Published by William Morrow on September 19th 2017
Genres: adult, Thrillers, mystery-thriller
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She's the most famous murder victim in America. What if she's not dead?
Pushed to the breaking point, Cara Burrows flees her home and family and escapes to a five-star spa resort she can't afford. Late at night, exhausted and desperate, she lets herself into her hotel room and is shocked to find it already occupied — by a man and a teenage girl.
A simple mistake at the front desk... but soon Cara realizes that the girl she saw alive and well in the hotel room is someone she can't possibly have seen: the most famous murder victim in the country, Melody Chapa, whose parents are serving natural life sentences for her murder.
Cara doesn't know what to trust — everything she's read and heard about the case, or the evidence of her own eyes. Did she really see Melody? And is she prepared to ask herself that question and answer it honestly if it means risking her own life?
Keep Her Safe has an intriguing synopsis. I’ve been trying to get back into reading thrillers lately, because I used to really like them, but I’m picky about which ones interest me, so I look for a blurb that grabs me. The idea of a famous girl that disappeared turning up at a 5-star resort after being spotted by a typical woman from Britain who was dealing with problems of her own? I was sold.
Now this book wasn’t bad, but I just wasn’t convinced that the story was told as well as it could have been. I definitely got a Casey Anthony crossed with JonBenet Ramsey vibe, and I loved that the author put her own spin on it and made it her own.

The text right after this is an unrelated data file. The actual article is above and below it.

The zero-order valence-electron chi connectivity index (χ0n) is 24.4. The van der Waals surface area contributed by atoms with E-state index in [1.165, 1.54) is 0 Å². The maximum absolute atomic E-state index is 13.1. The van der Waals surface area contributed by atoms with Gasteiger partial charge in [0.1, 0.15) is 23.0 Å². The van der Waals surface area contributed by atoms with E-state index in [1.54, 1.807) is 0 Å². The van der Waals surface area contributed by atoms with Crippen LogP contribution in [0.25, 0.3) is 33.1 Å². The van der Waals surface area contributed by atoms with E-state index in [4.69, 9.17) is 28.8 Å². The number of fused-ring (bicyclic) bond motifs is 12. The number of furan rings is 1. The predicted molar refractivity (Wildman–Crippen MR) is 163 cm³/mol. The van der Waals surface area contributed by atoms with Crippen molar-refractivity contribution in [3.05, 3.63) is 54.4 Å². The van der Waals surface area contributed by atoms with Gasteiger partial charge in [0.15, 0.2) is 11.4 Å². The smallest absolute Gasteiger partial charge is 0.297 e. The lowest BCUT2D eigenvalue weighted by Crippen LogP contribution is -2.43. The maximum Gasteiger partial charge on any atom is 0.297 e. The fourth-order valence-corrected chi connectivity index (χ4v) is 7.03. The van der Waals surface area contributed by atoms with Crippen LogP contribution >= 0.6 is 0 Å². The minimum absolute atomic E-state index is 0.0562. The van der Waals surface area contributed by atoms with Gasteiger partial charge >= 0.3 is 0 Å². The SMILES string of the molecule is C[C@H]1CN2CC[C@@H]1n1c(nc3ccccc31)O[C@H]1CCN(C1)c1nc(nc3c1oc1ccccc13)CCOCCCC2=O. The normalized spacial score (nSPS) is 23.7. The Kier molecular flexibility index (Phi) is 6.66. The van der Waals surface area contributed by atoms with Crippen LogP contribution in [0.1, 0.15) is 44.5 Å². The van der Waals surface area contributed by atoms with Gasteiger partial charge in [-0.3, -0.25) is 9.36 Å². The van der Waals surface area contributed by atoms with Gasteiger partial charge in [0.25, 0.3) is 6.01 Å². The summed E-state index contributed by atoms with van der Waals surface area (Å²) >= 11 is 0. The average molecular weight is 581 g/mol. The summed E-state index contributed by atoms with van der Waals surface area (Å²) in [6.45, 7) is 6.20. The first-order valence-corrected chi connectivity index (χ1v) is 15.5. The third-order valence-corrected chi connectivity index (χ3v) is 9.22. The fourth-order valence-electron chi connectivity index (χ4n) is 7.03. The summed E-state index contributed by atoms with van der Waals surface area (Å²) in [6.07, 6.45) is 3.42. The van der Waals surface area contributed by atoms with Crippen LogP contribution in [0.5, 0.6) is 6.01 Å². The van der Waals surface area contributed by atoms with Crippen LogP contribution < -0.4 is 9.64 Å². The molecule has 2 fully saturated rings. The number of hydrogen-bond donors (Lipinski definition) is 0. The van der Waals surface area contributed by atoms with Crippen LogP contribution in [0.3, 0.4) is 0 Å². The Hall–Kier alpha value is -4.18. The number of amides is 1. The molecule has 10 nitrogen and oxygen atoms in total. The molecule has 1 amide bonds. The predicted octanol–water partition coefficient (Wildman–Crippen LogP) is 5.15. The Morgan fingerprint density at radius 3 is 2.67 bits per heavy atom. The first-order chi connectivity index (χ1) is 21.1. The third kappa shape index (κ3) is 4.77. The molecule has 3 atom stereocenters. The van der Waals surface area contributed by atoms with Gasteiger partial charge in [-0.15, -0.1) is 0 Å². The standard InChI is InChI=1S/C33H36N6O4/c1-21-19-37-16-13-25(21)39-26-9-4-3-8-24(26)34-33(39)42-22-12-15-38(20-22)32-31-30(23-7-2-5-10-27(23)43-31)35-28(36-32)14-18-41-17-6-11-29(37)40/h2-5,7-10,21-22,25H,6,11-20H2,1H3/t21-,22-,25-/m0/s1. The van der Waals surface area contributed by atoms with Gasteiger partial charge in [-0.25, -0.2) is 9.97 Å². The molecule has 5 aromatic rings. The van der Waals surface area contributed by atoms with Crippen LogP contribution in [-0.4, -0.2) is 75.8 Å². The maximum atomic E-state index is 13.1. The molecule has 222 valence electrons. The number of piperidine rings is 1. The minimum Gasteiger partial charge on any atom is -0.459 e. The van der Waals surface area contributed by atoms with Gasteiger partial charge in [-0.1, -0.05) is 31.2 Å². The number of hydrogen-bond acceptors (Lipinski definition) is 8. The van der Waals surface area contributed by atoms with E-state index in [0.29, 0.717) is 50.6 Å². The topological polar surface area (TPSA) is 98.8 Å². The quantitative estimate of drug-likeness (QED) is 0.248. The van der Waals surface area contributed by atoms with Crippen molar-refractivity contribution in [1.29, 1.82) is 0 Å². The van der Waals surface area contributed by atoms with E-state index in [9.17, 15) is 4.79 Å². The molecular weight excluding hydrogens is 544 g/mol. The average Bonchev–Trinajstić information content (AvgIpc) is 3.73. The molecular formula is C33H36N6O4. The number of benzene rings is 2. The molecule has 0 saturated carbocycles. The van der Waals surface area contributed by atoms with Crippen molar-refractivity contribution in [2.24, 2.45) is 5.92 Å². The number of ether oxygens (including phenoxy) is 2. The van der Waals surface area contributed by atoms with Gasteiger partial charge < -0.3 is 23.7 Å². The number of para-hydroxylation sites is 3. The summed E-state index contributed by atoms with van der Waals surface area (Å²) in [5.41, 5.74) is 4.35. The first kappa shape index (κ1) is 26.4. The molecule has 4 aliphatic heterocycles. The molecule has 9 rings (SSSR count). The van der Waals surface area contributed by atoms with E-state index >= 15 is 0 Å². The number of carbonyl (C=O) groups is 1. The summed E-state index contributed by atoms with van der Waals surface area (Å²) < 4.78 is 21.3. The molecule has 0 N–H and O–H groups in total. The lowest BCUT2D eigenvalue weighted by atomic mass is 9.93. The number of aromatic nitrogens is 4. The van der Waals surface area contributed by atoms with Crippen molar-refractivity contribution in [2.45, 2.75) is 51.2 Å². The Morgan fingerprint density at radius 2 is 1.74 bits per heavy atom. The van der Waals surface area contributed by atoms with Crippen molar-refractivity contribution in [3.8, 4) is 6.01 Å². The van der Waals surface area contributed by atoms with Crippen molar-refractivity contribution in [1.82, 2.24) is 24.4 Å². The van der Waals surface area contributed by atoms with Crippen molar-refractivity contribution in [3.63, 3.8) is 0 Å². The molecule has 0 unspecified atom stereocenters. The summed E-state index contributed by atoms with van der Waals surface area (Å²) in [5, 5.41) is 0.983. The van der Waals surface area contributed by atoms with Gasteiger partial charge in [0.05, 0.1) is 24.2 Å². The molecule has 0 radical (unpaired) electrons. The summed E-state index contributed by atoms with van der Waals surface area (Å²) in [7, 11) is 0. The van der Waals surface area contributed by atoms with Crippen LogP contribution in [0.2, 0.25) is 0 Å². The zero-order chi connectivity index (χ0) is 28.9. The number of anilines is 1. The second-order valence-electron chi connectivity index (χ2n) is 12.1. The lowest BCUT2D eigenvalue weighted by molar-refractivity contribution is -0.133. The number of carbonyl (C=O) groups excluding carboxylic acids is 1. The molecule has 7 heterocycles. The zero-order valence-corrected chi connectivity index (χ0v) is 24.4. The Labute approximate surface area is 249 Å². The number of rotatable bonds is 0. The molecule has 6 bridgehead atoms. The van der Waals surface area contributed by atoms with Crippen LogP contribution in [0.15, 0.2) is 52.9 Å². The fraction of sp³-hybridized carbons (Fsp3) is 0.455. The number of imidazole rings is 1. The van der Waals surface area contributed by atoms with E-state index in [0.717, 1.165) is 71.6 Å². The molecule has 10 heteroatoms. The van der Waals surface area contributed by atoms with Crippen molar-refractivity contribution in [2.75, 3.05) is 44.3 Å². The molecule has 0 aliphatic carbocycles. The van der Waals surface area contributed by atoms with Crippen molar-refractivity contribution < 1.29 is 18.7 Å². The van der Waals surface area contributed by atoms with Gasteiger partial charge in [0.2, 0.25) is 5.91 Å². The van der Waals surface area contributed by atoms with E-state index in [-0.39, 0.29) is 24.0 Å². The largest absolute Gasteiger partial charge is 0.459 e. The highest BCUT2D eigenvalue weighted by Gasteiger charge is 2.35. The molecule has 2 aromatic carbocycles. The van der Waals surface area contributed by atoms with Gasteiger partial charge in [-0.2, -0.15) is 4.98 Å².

Cara Burrows flies from London to Phoenix, leaving her family behind to spend two weeks at a spa resort in the desert because she has to work through a certain problem she has. I don’t understand the logistics of leaving your husband and kids to figure something out when the only way it could have been figured out in the first place was by talking it over with your husband and kids. So you just kind of have to go with it as a reader if you want to get to the mystery part. I get that Cara’s problem was filler to develop her character and make us care for her, but it still has to make sense for it to work, right? Meh.
The other thing is that the book reads a bit repetitive. It’s no longer than your typical thriller, but the fact that it alternates between regular chapters at the resort and Melody’s journal entries makes it a bit tedious when all the journal entries seem the same. Plus, none of the characters were remotely likeable, which I am fine with if they are interesting, but there wasn’t all that much emotion or depth to them.
So that brings me to the actual mystery. That part I sort of liked, but it ended up being not as unique as I thought it was going to be. And the big twist ended up being a little hard to believe. No, I take that back. Not a little hard to believe, a LOT hard to believe. I can’t say because that would be spoilers, but just know that for thrillers to work for most people the mystery has to be something that you could see happening in real life.
The writing is passable and the book is a fast read which earns it three stars instead of two, but it honestly wasn’t anything special. I call it a crack book because I couldn’t put it down even though it was repetitive in places. Most thrillers if they are written well enough are, and this one was no different, but I’m always looking for that something extra special and this one just didn’t have that.